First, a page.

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(Home to the finest bird sanctuary in Asia and the rare Indian tiger), Rajasthan offers a lot of cultural, historical and nature experiences within a relatively small area.

Hi, The fact that you can leave out one of the appositives in a sentence, and employ its counterpart as the subject of the sentence, it doesn't apply to the sentence above. What is the bracketed part, an appositive?
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The fact that you can leave out one of the appositives in a sentence and employ its counterpart as the subject of the sentence
I'm not so sure that that is really a fact!

I would call the bracketed part an appositive, yes.

CJ
Hi,

I'd like to make a small comment that the use of brackets here seems a little odd and awkward to me.

Clive
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Hi, Clive,

Why is that? What is odd about the use of the brackets? Though, you may not know , originally there wasn't any bracket in that sentence until I added them to point out that part of the sentence. If yet you see any other oddness ,I'd like to hear it.
I agree with Clive. "A home to the birds" and "a sanctuary for the birds" are nice but "home to the birds sanctuary" is wrong.

paco
It's "home to the finest bird sanctuary", where "home to" means "location of", so it's OK! This expression is common with superlatives, as shown below.

Home to the world's biggest stadium, city-X is ...
Home to the largest mall in the U.S., city-Y is ...
Home to the tallest skyscraper, city-Z is ...


CJ
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Hi CJ

I see! I didn't know that kind of collocation. By the way which one did you mean in the reply to K.O. that "home" is appositive to "sanctuary" or that "home" is appositive to "Rajasthan"? And is "home to .. sanctuary" a noun phrase or an adjectival phrase? To me, it sounds like an adjectival. I mean the sentence is the one made by the deletion of "being" from "Being home to the finest bird sanctuary in Asia and the rare Indian tiger, Rajasthan offers a lot of cultural, historical and nature experiences within a relatively small area".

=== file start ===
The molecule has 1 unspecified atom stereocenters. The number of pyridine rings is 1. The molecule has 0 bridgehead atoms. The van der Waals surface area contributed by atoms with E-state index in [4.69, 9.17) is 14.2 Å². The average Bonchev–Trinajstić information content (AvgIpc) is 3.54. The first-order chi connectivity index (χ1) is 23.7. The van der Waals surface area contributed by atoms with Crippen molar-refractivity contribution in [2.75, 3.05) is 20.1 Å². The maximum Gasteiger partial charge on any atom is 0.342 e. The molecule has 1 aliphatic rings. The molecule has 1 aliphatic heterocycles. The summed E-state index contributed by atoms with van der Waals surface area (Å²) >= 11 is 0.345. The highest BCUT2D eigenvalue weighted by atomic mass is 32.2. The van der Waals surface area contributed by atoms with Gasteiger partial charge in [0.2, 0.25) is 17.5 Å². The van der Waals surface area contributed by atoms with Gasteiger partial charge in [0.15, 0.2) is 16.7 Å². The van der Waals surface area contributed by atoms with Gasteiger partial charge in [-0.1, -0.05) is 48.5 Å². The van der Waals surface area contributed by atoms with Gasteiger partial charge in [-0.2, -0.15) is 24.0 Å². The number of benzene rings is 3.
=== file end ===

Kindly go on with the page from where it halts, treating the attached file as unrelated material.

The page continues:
paco

[PS] "Home to the finest bird sanctuary in Asia and the rare Indian tiger" still sounds weird because of the phrase "the rare Indian tiger". I cannot get how it is related to other words in the phrase. Should we take it as "home to the rare Indian tiger"? If it is so, we should understand "home to" here is used as a syllepsis.
Hi KO,

Generally speaking, I'd say that brackets (parentheses in AmE) are not used a lot in formal writing. The oddness in your example is due to the fact that one phrase in apposition has brackets. They just don't work with appositives.

Best wishes, Clive
Clive,
I think KO has been trying to tell us that the sentence does not have any brackets in it.
The only reason he put them there was to point out which part of the sentence he was referring to when he asked if it was an appositive. This is much the same as underlining or using italics to call attention to some aspect of a sentence, even though the original sentence had no underlining or italics in it. Emotion: smile
CJ
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